A conference on “Paths to Publishing”. Notes from in the middle of the journey

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Have you heard about the latest statistics regarding the number of published writers in Iceland? According to them, every year one in ten Icelanders “gives birth” to a book. Imagine an editorial paradise. One wakes up and thinks “maybe I should write another novel”. A few intense nights and the manuscript can be ready. Oh, and publication shouldn’t be an issue. One has a button on one’s desk (or, to be up-to-date, an app), one clicks/pushes and… in a few hours the book is on the shelves in bookstores, in the national library and so on. I cannot make any value judgments as I know little about Icelandic literature, but did they also count how many critics there should be to deal with such deluge?

For us mortals publishing takes some more effort. Many probably simply get lost in the lianas of the system, in the ping-pong between agent and editor (if they get to that point), or, worse, in the “slash pile”, this resting place of letters that will “never ever” be answered by the agent (moment of silence). But, publishers, agents and editors are convinced, there is a chance for those who don’t quit. With some knowledge of the system and patience—and a good manuscript to begin with, which seems easy, doesn’t it?—one can awaken the Icelander in oneself. In October I went to a mini-conference entitled “Paths to Publishing”, co-organized by Dialogue Books and The Reader Berlin and held at Kantine ExRotaprint, to find out just that, but then again, also more.

As Sharmaine Lovegrove, Dialogue’s director, made clear in her introduction, things are not just one “system” anymore. A propaedeutic PowerPoint slide was projected which explained that there are two paths (to publishing), at least. On the one hand, there is the traditional path, which involves, from Author to Reader—an agent, a publisher, a distributor and a bookshop. On the other, there is digital publishing, its status stronger on a post-recession background, and possibly strong enough to compete with the traditional. Its structure is different and, they say, equally accessible to people who aim for the Nobel Prize and for those who just want to have their book to give to friends and family. So, on this shorter, digital path, from Author to Reader there are “page tailors” who do editing and design, distributors, retailers, and finally social marketing & PR (the latter being the main difference from the traditional path). Surely this second alternative sounds like paradise, time-wise, money-wise and publicity-wise, but is it still paradise if everyone is admitted? On the troubles brought upon by this über-accessibility a bit later.

But first about agents—these parsons of the old system, these apostles of first deals and following successes. I’m not exaggerating with the epithets. Jenny Hewson, agent at Rogers, Coleridge and White, whose talk opened the conference, referred to agents as to “advocates, guides and champions” representing the writers in their struggle to “get it ‘out there’”. Talking about the process her work involves, Hewson explained that usually people send her some 3 chapters and a synopsis and, if these impress her, she meets the novice and estimates whether she or he has a potential for a long-term career in writing. Then comes the part that probably makes agents so powerful—and that idealists of all ages may ignore—namely networking. The most appropriate editor is chosen. Later, she said, as an agent she still “keeps an eye on” the contract and distribution. When asked about her criteria, she mentioned that her taste is “quite literary” (and she kept emphasizing the word “literary” throughout her talk): that what matters to her is a good story and facility for language. At the same time, it was clear for me that Ms. Hewson is not naively seeking for some mannerist works that are pure, “high” literature (we all know the truism that Joyce wouldn’t be published today). “It’s a balance between art and business”, Hewson concluded.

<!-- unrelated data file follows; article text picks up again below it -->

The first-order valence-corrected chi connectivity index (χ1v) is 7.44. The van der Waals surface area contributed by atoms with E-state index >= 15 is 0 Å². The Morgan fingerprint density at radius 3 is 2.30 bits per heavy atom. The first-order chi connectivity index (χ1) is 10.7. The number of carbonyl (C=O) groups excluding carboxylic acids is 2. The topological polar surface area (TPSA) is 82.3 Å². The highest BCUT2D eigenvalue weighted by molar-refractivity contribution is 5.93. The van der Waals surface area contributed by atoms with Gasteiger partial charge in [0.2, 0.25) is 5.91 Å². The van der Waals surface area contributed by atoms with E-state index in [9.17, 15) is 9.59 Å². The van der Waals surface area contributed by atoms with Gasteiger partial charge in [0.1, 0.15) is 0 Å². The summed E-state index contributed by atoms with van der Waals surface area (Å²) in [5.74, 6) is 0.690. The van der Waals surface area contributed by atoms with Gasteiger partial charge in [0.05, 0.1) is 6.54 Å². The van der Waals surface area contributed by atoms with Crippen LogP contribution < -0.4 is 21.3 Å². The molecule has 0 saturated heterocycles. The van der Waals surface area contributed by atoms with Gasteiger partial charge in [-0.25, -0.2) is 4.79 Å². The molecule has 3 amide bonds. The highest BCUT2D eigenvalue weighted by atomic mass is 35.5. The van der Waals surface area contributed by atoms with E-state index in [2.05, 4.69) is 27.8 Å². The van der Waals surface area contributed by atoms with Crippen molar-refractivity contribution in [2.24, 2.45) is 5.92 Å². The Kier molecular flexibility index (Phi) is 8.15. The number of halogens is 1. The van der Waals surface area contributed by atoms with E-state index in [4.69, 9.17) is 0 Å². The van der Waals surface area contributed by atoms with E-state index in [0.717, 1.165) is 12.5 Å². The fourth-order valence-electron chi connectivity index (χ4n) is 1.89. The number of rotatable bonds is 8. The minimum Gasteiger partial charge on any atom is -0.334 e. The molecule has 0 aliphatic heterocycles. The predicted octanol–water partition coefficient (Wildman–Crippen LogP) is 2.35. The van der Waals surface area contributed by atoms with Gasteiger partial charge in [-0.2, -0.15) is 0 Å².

No note of euphoria, but, overall, Hewson’s description of the process sounded optimistic. It may seem that the system is closed, but no one wants to miss the next big thing, she encouraged us. To be clear, the public consisted, quite naturally, mainly of writers, or so I assume from the kinds of conversations I heard around, e.g. the quality of one’s Moleskine, the divorce of one’s character in one’s novel etc. Indeed, for the few minutes she spoke, I, and probably many others in the room, felt inspired to contact a “champion”, maybe Ms. Hewson herself, after the conference, although, and this is one important point, you are supposed to have, as a writer seeking publication, 10-12 agents on your list… One thing, however, was quite shocking—the reason why someone’s letter might end up in the “slash pile” can be simply sending the letter and manuscript to an agency without mentioning the name of a specific agent with whom to work! Another less optimistic note: the English language market is not quite eager to translate foreign literatures (no news here).